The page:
It's also great for verification.
Every now and again you run a packet trace over your program and see what it's sending on the wire.
I like to think of it as leaks for the network.
Every now and again, you're sending things you weren't expecting.
You might have typed "http" instead of "https" by accident and now you're sending all the user's confidential information in plain text.
And the only people who are going to find out if you're lucky are app review or the black hats.
Similarly, you might have a game update timer.
And so you're sending your game state every tenth of a second and you forget to invalidate it and now you're sending your game state twice to every 20th of a second and that's bad.
So look at the packets on the wire with the packet analyzer and see what's going on, just every now and again.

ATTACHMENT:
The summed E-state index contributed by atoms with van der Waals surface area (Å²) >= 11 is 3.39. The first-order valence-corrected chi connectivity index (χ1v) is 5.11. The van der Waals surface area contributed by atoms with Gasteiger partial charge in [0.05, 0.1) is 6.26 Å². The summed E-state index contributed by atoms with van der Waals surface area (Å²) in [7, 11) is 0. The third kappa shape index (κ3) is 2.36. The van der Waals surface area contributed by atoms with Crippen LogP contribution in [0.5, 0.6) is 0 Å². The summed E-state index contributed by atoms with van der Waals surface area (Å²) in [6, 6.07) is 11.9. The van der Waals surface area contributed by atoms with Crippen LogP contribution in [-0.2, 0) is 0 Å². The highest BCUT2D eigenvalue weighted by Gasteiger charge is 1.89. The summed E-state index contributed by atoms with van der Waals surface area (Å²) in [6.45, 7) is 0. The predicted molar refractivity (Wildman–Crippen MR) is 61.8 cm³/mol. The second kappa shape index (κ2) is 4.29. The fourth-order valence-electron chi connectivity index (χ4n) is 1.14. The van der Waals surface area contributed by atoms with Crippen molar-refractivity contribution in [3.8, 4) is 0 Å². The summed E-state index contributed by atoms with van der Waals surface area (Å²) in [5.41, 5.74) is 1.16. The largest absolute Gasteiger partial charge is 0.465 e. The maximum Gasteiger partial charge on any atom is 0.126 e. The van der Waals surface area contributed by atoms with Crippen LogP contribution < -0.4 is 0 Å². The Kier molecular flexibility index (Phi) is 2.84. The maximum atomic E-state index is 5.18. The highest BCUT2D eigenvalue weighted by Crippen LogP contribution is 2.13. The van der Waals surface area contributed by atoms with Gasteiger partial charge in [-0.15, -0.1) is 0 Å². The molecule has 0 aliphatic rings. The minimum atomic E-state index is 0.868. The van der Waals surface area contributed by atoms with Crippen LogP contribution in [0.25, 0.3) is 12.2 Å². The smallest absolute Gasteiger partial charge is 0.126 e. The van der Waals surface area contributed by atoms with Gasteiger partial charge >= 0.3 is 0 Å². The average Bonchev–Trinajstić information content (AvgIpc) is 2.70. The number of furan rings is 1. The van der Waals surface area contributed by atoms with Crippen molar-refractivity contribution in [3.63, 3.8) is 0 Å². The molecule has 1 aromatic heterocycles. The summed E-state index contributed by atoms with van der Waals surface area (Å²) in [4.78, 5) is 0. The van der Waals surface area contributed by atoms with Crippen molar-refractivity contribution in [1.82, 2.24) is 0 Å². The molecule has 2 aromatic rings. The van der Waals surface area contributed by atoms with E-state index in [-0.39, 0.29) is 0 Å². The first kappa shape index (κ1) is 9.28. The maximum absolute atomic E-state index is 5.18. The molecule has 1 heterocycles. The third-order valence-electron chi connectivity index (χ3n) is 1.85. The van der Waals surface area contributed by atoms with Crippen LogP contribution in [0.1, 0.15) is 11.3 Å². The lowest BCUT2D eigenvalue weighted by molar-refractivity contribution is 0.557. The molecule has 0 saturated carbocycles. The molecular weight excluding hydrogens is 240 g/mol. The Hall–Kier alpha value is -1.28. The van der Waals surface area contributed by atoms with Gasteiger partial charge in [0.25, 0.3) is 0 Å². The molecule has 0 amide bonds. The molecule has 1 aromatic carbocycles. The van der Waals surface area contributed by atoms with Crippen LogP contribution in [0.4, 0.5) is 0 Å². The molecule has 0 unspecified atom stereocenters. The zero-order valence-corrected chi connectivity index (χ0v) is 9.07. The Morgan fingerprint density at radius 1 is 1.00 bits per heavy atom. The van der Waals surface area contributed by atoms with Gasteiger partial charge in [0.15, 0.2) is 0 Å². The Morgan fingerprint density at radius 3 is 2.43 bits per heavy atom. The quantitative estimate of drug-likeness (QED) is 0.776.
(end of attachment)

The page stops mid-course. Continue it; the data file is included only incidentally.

Also, if you do this, make sure you have some feature in your debug build to turn off your on the wire privacy features, typically TLS, because the packet trace works a lot better if you can actually see inside the packets.
Now there's a Q&A packet traces aren't available in iPhone OS but if you go to Mac Handy, you can take a packet trace with the tools referenced in this Q&A.
And finally, there's the simulator.
The simulator is a great tool, especially since iPhone OS 3 for doing network debugging surprisingly so.
The simulator and the iPhone behave quite similarly if you're using typical application debugging technologies.
So it's fine to do a lot of network debugging in the simulator and if you do that, you get access to Mac OS X tools.
And my favorite tool of all time is DTrace, it's like super-logging that you don't have to write.
Of course, if you're running on the simulator, you're running on the Mac OS X kernel so nothing really behaves exactly the same as an iPhone.
So you have to do your real testing on an iPhone.
And that's my talk on debugging and network debugging.
My next step is the common mistakes, notably putting foam at the top of an empty beer glass apparently is a common mistake, too I have to fix that one.
Number one common mistake: main thread synchronous.